I love coming back to Jackson Hole.
I don’t think I went west of the Chattahoochee River until I was 16 years old and The Bibb sent me to New Mexico with Jerry Aldridge, but I fell in love with the American West long before that.
Books. We always had lots and lots of books, and I read Zane Gray and Louis L’Amour and, of course, I watched every Western that came on television from Roy Rogers to “The Rifleman” and every cowboy movie the Strand Theater ever showed.
In a former life, when I was a history teacher, I used to play a word association game with my students when we studied the closing of the American frontier. They weren’t as well-versed in all things Western as I was at their tender ages, but they came up with some pretty impressive lists. Of course, I taught some pretty impressive kids.
Stop reading for one minute, if you want to know what it was like to have been in my classroom on those days, and list as many words as you can in the allotted time that run through your mind when you hear the term, “Old West.” When you finish, see how many of the following words are on your paper.
Cowboys. Horses. Indians. Guns. Saloons. Saddles. Sagebrush. Prairies. Desert. John Wayne.
Those are the top 10 — in order. Yes, I kept track. How many of them did you have? Well, I told you all of that to tell you this. The west never got out of my blood and as soon as it was financially feasible — which was a long, long time for me — I started visiting what used to be the frontier as often as possible.
My lovely wife, Lisa, and I took our three children all over the country, but our trips west, they all say, were their favorites. I say that you haven’t lived until you’ve pulled a pop-up camper with a Dodge Caravan to California and back, over a course of four weeks, accompanied by three prepubescent children and a menopausal wife. But that’s another story for another day.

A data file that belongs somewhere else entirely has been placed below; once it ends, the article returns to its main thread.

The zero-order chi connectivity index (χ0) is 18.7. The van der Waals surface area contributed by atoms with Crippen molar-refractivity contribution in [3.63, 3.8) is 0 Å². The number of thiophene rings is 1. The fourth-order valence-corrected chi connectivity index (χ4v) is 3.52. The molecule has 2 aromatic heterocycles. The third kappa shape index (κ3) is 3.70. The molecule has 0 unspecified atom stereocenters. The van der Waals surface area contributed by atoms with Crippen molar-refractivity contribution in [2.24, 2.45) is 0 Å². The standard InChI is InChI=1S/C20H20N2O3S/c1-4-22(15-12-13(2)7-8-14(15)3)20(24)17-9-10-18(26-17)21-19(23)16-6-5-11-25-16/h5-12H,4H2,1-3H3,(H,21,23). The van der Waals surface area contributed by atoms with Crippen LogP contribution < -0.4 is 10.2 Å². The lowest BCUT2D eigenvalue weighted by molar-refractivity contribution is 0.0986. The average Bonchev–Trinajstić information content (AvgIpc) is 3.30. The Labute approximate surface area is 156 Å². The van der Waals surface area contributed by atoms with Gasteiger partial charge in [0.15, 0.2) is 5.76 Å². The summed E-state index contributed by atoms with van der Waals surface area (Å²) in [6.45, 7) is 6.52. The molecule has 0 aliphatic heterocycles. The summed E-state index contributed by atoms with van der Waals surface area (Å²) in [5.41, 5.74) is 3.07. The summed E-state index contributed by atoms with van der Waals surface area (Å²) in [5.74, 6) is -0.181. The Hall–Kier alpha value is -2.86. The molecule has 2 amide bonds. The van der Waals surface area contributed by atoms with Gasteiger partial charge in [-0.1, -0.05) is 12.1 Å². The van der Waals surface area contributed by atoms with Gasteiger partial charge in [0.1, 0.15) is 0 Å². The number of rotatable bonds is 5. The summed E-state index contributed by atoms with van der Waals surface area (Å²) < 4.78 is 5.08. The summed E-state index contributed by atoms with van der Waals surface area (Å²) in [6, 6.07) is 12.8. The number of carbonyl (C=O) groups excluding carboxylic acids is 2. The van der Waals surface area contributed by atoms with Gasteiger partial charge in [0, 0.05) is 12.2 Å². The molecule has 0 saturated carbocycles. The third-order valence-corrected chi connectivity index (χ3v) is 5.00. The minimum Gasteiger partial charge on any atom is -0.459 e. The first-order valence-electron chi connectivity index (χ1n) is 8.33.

I love the West. You get the point. Not as much as I love the South, but if someone actually did give me a home where the buffalo roam, I’d be OK with it. Texas is a special place to me — from Houston to Amarillo and from Fort Worth to El Paso and from San Antonio to Big Bend to Pecos — and all points in between.
Memories of New Mexico and hiking the trails in the Sangre de Cristo range of the Rocky Mountains will always warm my heart. I’ve done the touristy thing in Tucson, Ariz., and traveled through the Badlands of both Dakotas and traversed Yellowstone National Park three times. But I have never seen a place more beautiful than the Grand Teton Mountain range as seen from Jackson Hole, Wyo. And I am blessed to be corresponding from there right now.
The town of Jackson, itself, is worth the visit. Imagine Covington without the courthouse and a park in the middle of the square that is about eight times the size of our park. Put an archway of elk antlers on each corner and surround the square with upscale restaurants, gift shops and specialty shops and replace the Confederate monument with a cowboy riding a bucking bronco and you will begin to get the idea.
Oh, yeah. You’ll have to run a stagecoach around the square every so often and have gunfights out in the streets from time to time. I’m talking “High Noon” fast draw gunfights — not drive-bys. Now surround the town with rugged snow-capped peaks and the bluest skies and greenest ranges imaginable, and you’ll be just on your way to understanding.
Sitting on a rock beside Jenny Lake, seeing the reflection of those magnificently majestic mountains brings peace to my soul. Making a sudden turn in a vehicle, while driving slowly along the Snake River and spotting a bull moose standing in the wetlands brings joy to my heart. Sitting on the saddles that sit atop the barstools at the Million Dollar Cowboy Bar stirs my imagination. Breathing the fresh spruce-scented mountain air makes me glad that I am alive.
I don’t know how many trips I have made “out West,” and I certainly don’t have any idea how many more chances I might have to come here in the future, but I know this — I am thankful for Jackson Hole and if you’ve never had the opportunity to visit, I hope you do one day.
And, no — I do not work for their Chamber of Commerce. But I would be willing.